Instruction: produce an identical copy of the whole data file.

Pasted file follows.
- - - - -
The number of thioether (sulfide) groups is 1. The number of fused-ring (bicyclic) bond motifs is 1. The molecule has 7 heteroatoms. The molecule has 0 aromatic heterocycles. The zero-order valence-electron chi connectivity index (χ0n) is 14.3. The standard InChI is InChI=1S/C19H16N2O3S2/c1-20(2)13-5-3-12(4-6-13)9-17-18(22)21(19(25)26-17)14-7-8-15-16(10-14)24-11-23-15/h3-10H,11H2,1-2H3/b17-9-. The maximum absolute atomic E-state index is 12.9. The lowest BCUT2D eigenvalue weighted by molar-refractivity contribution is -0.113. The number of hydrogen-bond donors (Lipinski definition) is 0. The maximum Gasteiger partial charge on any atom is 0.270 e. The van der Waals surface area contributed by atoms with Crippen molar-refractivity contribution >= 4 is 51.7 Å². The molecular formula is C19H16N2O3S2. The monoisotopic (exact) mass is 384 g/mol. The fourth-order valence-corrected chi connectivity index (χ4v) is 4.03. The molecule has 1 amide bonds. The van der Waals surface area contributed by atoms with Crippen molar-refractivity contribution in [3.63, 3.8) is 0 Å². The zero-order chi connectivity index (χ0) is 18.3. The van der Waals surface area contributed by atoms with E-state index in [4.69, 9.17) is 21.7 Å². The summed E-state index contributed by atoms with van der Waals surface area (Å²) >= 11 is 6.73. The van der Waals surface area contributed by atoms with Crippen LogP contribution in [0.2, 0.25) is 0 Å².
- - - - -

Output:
The number of thioether (sulfide) groups is 1. The number of fused-ring (bicyclic) bond motifs is 1. The molecule has 7 heteroatoms. The molecule has 0 aromatic heterocycles. The zero-order valence-electron chi connectivity index (χ0n) is 14.3. The standard InChI is InChI=1S/C19H16N2O3S2/c1-20(2)13-5-3-12(4-6-13)9-17-18(22)21(19(25)26-17)14-7-8-15-16(10-14)24-11-23-15/h3-10H,11H2,1-2H3/b17-9-. The maximum absolute atomic E-state index is 12.9. The lowest BCUT2D eigenvalue weighted by molar-refractivity contribution is -0.113. The number of hydrogen-bond donors (Lipinski definition) is 0. The maximum Gasteiger partial charge on any atom is 0.270 e. The van der Waals surface area contributed by atoms with Crippen molar-refractivity contribution >= 4 is 51.7 Å². The molecular formula is C19H16N2O3S2. The monoisotopic (exact) mass is 384 g/mol. The fourth-order valence-corrected chi connectivity index (χ4v) is 4.03. The molecule has 1 amide bonds. The van der Waals surface area contributed by atoms with Crippen molar-refractivity contribution in [3.63, 3.8) is 0 Å². The zero-order chi connectivity index (χ0) is 18.3. The van der Waals surface area contributed by atoms with E-state index in [4.69, 9.17) is 21.7 Å². The summed E-state index contributed by atoms with van der Waals surface area (Å²) >= 11 is 6.73. The van der Waals surface area contributed by atoms with Crippen LogP contribution in [0.2, 0.25) is 0 Å².